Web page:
Re-presenting the Excremental Body in Jun Nguyen-Hatsushiba’s Memorial Project Waterfield: The Story of the Stars and Jae Rhim Lee’s Infinity Burial Project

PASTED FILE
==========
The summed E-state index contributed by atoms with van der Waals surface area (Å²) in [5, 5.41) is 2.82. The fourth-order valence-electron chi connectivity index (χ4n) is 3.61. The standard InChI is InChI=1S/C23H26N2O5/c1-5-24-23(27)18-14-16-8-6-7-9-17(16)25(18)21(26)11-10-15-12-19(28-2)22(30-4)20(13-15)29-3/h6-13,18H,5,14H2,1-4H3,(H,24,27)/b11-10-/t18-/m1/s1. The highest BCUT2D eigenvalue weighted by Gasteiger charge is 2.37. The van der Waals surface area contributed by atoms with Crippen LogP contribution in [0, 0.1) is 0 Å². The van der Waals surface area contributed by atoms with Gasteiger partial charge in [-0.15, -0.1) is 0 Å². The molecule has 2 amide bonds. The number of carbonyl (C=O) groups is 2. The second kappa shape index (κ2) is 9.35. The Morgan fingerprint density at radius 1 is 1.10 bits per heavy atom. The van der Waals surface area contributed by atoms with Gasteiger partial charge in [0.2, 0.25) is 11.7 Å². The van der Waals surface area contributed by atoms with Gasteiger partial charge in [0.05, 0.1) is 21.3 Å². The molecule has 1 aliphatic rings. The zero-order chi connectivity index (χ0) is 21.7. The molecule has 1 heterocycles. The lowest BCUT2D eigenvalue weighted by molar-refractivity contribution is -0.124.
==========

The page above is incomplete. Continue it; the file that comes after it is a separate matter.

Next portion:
As the devastating effects of the Anthropocene become ever more acute, contemporary artists are increasingly concerning themselves with ecology: the study of relations between organisms and their environments. In this thesis I examine several projects that address these critical issues. Jun Nguyen-Hatsushiba and Jae Rhim Lee are two artists who focus on the excremental body by which I mean the vulnerable, mortality of the body through its excretions in life and after death. In their works they confront various dimensions of death and transmute the excremental body in order to expose neo-liberal necropolitics and remediate disembodiment. Nguyen-Hatsushiba’s film Memorial Project Waterfield: The Story of the Stars (2006-2014) and Lee’s Infinity Burial Project (2008-Present) both utilize substances that are considered taboo, such as urine and corpses, in order to transgress boundaries of purity and danger. Through a transdisciplinary analysis, I will examine how each artist approaches US necropolitics affecting Vietnamese and American bodies through ecological, psychological, and cultural lenses.